Updated 26 March: You will read a lot today about MPs “taking back control” of Brexit in Parliament last night. As with other claims of “taking back control”, the reality doesn’t always match up to the hype, and what MPs have actually taken control of is not Brexit, but the timetable of Parliamentary business which will see them discuss and vote on an alternative type of Brexit to that offered by the Withdrawal Agreement negotiated by the Government and the EU.

What this means is that over the next few days MPs will hold a series of what they call indicative votes, being a means of indicating (hence “indicative”) the options which Parliament could, if it came to it, coalesce around and approve. These options could include remaining in the single market or the customs union, or they could include a second referendum or a general election. But they will only be indicative – and even if the Government acknowledges them fully, they won’t be “approved” until voted on as actual measures in their own right. These votes are merely to see what MPs could approve, not what they do approve.

In fact, as different ministers including the PM herself have now said several times, the Government doesn’t want MPs to have the control, doesn’t think indicative votes are either useful or effective, and if they result in MPs agreeing they could support a measure that’s not in the Conservative Party’s last election manifesto, then the Government will simply ignore them. That, of course, could cause constitutional upheaval on a scale we have not yet seen and at least one MP has said that in such a case MPs would pass legislation instantly to force the Government to take notice of Parliament’s view whether or not it’s in their Tory manifesto, though it is not immediately clear how MPs themselves could force through such legislation.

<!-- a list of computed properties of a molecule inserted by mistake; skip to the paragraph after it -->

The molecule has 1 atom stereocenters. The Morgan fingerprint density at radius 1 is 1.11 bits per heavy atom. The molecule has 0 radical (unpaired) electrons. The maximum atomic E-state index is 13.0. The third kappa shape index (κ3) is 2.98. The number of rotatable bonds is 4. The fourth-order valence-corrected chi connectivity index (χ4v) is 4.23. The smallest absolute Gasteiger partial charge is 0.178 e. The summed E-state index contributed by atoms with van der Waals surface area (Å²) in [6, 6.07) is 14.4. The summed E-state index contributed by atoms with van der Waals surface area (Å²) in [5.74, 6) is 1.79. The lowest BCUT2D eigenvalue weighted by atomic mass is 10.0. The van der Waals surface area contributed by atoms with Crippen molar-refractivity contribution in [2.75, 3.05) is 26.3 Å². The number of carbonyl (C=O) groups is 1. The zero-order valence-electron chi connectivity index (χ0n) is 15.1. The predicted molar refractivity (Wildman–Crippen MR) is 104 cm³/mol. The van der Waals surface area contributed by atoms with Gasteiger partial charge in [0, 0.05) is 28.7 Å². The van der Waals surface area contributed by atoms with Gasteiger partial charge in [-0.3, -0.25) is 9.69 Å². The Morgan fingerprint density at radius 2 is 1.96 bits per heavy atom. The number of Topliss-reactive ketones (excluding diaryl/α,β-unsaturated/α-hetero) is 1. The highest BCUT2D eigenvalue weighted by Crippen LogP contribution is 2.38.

Others are saying that they are now intent on taking further emerging considerations and possible action in light of the clear evidence now that Cabinet and the Government are only concerned with the Conservative Party rather than the country. Where this might lead is another thing but it is indicative itself of the way in which the Government seems to be unable to get any traction for what actually matters – stability and assurance for the country, its economy, its nationals in the UK or the EU, and EU nationals within the UK.

At present, with Meaningful Vote 3 postponed because of lack of support and May’s inability to reconcile the irreconcilable, and without any immediate sign of an actual decision that achieves something concrete coming out of Parliament, the UK has just over 16 days left in the EU before it leaves with No Deal.

Source Janet Anscombe: https://www.janetanscombe.com/news/brexit-negotiations-affecting-british-nationals-in-tenerife.html

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